If you’re longing for a picture-postcard Christmas escape from the holiday hustle and bustle, just check out the four corners of Maryland for tinsel-free storybook settings and old-fashioned celebrations.
The town of Cumberland, cradled in the arms of Allegany County’s mountains in Western Maryland, flawlessly replicates a Currier & Ives Christmas card, complete with candles in the windows of clapboard houses and lighted church steeples.
“We have a series of events in town beginning with our tree lighting Nov. 25,” said Steven Leyh, who promotes Downtown Cumberland. “The entertainment starts with dancers and theater groups performing. The mayor flips the switch to light the tree, then Santa arrives on the rooftop of a building and waves to the crowd. He rolls into town a few minutes later on the back of a firetruck. It’s pretty incredible.”
The shops are decked and open for holiday buying, as they launch the shopping season. A decorated homes and museums tour on Dec. 10 benefits the Western Maryland Heritage Association. Saturday breakfasts with Santa take place in restaurants all over town, while the Allegany Museum features rare, international Christmas displays.
Cumberland’s Canal Place Heritage Area, has themed its season “An Old-Fashioned Christmas.” The Western Maryland Railway Station showcases a holiday model train display, Christmas craft sales, and several children’s activities including photos with Santa. The Western Maryland Scenic Railroad offers visitors the “North Pole Experience” where, on weekends, the train travels 13 miles up the track and back. Santa rides, too, and hot chocolate is served to the strains of holiday music.
In central Maryland
Farther east, the Carroll County town of Westminster presents its “Jingle Bell Run” on Nov. 26, followed by the Miracle on Main Electric Holiday Parade and Tree Lighting Ceremony. The Westminster Municipal Band performs and carols are sung as the eager crowd awaits the arrival of Santa.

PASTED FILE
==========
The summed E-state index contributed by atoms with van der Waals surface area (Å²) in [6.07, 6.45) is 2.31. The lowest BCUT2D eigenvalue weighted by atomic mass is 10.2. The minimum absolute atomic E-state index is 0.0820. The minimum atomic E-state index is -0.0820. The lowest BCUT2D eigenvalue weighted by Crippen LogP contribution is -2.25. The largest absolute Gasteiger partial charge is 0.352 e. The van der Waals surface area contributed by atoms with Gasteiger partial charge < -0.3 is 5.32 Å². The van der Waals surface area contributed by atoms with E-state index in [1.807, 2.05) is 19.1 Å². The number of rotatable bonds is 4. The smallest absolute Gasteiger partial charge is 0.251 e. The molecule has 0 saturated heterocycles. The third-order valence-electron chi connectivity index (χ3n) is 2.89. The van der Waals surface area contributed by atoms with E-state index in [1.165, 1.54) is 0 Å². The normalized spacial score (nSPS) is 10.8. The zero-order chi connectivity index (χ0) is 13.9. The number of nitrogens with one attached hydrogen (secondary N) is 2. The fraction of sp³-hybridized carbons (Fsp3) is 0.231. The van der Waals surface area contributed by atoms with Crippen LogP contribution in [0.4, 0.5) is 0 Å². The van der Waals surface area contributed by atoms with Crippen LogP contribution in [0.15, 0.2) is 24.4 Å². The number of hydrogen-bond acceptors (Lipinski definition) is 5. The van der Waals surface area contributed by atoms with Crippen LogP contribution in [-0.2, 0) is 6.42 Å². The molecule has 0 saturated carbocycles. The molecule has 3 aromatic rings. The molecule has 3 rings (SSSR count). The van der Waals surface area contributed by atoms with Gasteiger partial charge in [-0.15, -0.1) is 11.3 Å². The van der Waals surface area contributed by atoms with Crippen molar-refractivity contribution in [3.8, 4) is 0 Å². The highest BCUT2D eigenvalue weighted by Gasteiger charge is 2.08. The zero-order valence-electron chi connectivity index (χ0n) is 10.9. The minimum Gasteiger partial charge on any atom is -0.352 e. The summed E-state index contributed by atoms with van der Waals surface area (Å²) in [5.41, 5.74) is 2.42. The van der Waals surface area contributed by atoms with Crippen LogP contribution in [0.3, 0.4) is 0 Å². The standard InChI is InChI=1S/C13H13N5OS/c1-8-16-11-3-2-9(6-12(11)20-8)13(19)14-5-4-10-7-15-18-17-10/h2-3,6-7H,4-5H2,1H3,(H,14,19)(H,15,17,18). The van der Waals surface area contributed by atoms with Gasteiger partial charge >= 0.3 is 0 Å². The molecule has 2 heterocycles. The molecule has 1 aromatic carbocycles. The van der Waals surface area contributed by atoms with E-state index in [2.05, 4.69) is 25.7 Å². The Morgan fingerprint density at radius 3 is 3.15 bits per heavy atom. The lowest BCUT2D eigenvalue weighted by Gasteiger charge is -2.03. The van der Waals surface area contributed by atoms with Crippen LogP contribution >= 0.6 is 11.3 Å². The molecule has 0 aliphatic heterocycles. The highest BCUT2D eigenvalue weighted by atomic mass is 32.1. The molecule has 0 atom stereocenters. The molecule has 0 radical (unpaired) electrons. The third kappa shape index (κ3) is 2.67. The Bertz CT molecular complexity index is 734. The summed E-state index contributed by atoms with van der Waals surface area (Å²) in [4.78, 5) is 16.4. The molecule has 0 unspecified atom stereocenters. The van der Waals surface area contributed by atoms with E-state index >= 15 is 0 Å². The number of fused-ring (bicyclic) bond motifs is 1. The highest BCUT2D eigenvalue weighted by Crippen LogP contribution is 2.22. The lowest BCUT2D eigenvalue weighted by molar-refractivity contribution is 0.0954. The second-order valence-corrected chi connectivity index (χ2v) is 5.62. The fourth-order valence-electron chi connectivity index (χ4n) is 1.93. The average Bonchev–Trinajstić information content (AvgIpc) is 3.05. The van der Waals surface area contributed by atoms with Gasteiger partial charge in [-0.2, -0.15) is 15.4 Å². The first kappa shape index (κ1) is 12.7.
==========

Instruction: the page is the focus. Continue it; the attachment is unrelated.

The jolly old man also makes an appearance at the Christmas Market Holiday flea market at the Carroll County Agricultural Center. The
Christmas farmers market, a holiday house tour, and a Civil War holiday encampment are just a few of the events that mark the season.
“Christmas here definitely has small-town appeal,” said Lauri Orzewicz, who promotes the charming waterside town of Havre de Grace at the head of the Chesapeake Bay. “We have a town parade (Dec. 2) with the lighting of the Christmas tree. Santa arrives and sits for hours listening to kids’ wishes.”
This hometown celebration of the season features brightly festooned shop windows (all taking part in the town’s winter decorating contest), while the main streets have all been fitted with uplighting which, according to Orzewicz, “will probably be lit up red and green.”
On Dec. 10–11, a holiday boutique at the Susquehanna Lock House Museum offers handmade gifts, gourmet baked goods, and fresh greens.
Also on the 10th, the Lock House presents its 44th annual Candlelight Tour of the town’s historic houses and buildings. Several Victorian homes (many of them bed-and-breakfasts) offer overnight lodging for those wishing a festive overnight getaway. The promenade along the banks of the Chesapeake Bay is lit and decorated for a late night stroll.
“Even the lighthouse has a big red bow around it,” laughed Orzewicz.
Eastern Shore and Southern Maryland holidays
Chestertown, on Kent County’s Eastern Shore, waits patiently for Santa and marching bands at the annual Lighting of the Historic District on Nov. 25. A festive parade the following morning features floats, more bands, and holiday characters. A Winterfest Weekend runs Dec. 2–4 in the historic downtown area, where wide streets lead down to the Chester River.
“So many owners of the historic homes in Chestertown really go all out when it comes to decorating for the holidays,” said Kristin Owen, who promotes Downtown Chestertown.
Chestertown Firehouse is the location for the Soroptimist Festival of Trees on Dec. 2, where you can enjoy a wonderland of decorated trees, courtesy of local businesses, clubs, and organizations.
People will gather Nov. 25 in the square of historic Leonardtown in St. Mary’s County for the annual Christmas tree lighting. Holiday music, “sleigh rides,” a live nativity, and even a petting zoo lead up to Santa’s arrival. Throughout the month of December, events such as the Colonial Christmas Walking Tour, the Piney Point Lighthouse Exhibit and the Christmas exhibit of antique dolls and trains at the St. Clements Island Museum provide a great small-town holiday celebration.
The ambiance of a Christmas village need never be limited to a train garden or a made-for-TV movie — not while Maryland’s quaint towns welcome the constant seekers of nostalgic experiences.